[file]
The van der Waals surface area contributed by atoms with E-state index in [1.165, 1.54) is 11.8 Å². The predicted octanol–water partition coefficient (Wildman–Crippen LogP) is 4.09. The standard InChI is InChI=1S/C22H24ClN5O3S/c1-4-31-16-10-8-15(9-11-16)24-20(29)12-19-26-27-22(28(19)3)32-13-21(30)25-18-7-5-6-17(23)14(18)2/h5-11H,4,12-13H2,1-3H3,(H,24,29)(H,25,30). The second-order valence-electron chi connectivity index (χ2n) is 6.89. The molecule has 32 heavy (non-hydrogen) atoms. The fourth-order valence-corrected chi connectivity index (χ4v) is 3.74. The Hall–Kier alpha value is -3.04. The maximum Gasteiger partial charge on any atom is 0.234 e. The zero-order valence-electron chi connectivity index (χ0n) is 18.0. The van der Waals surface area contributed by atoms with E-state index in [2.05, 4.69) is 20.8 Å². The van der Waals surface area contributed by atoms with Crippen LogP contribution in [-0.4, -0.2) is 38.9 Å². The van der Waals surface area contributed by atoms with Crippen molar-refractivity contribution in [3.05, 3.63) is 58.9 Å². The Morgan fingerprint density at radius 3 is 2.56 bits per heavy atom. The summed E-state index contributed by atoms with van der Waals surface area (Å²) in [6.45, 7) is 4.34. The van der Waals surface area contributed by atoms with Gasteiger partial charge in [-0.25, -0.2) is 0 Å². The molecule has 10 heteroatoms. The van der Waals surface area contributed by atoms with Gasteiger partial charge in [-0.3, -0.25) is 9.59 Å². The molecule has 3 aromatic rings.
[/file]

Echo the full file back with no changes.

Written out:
The van der Waals surface area contributed by atoms with E-state index in [1.165, 1.54) is 11.8 Å². The predicted octanol–water partition coefficient (Wildman–Crippen LogP) is 4.09. The standard InChI is InChI=1S/C22H24ClN5O3S/c1-4-31-16-10-8-15(9-11-16)24-20(29)12-19-26-27-22(28(19)3)32-13-21(30)25-18-7-5-6-17(23)14(18)2/h5-11H,4,12-13H2,1-3H3,(H,24,29)(H,25,30). The second-order valence-electron chi connectivity index (χ2n) is 6.89. The molecule has 32 heavy (non-hydrogen) atoms. The fourth-order valence-corrected chi connectivity index (χ4v) is 3.74. The Hall–Kier alpha value is -3.04. The maximum Gasteiger partial charge on any atom is 0.234 e. The zero-order valence-electron chi connectivity index (χ0n) is 18.0. The van der Waals surface area contributed by atoms with E-state index in [2.05, 4.69) is 20.8 Å². The van der Waals surface area contributed by atoms with Crippen LogP contribution in [-0.4, -0.2) is 38.9 Å². The van der Waals surface area contributed by atoms with Crippen molar-refractivity contribution in [3.05, 3.63) is 58.9 Å². The Morgan fingerprint density at radius 3 is 2.56 bits per heavy atom. The summed E-state index contributed by atoms with van der Waals surface area (Å²) in [6.45, 7) is 4.34. The van der Waals surface area contributed by atoms with Gasteiger partial charge in [-0.25, -0.2) is 0 Å². The molecule has 10 heteroatoms. The van der Waals surface area contributed by atoms with Gasteiger partial charge in [-0.3, -0.25) is 9.59 Å². The molecule has 3 aromatic rings.